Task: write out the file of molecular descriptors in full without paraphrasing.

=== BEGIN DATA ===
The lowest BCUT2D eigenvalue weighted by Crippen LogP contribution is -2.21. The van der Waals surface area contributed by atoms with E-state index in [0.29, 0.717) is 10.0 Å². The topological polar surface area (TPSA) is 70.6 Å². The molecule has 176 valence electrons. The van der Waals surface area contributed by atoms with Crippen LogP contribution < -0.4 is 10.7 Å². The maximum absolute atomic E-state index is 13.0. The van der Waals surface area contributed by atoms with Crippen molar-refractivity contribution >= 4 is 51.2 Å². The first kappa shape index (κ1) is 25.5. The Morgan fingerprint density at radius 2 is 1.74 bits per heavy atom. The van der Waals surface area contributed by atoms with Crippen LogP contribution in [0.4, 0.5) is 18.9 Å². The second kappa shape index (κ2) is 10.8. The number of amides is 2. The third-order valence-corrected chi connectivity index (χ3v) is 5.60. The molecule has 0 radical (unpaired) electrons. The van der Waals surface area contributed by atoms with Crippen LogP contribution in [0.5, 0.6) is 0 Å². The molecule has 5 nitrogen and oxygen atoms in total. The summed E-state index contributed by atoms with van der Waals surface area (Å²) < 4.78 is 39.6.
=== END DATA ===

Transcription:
The lowest BCUT2D eigenvalue weighted by Crippen LogP contribution is -2.21. The van der Waals surface area contributed by atoms with E-state index in [0.29, 0.717) is 10.0 Å². The topological polar surface area (TPSA) is 70.6 Å². The molecule has 176 valence electrons. The van der Waals surface area contributed by atoms with Crippen LogP contribution < -0.4 is 10.7 Å². The maximum absolute atomic E-state index is 13.0. The van der Waals surface area contributed by atoms with Crippen molar-refractivity contribution >= 4 is 51.2 Å². The first kappa shape index (κ1) is 25.5. The Morgan fingerprint density at radius 2 is 1.74 bits per heavy atom. The van der Waals surface area contributed by atoms with Crippen LogP contribution in [0.4, 0.5) is 18.9 Å². The second kappa shape index (κ2) is 10.8. The number of amides is 2. The third-order valence-corrected chi connectivity index (χ3v) is 5.60. The molecule has 0 radical (unpaired) electrons. The van der Waals surface area contributed by atoms with Crippen LogP contribution in [0.5, 0.6) is 0 Å². The molecule has 5 nitrogen and oxygen atoms in total. The summed E-state index contributed by atoms with van der Waals surface area (Å²) < 4.78 is 39.6.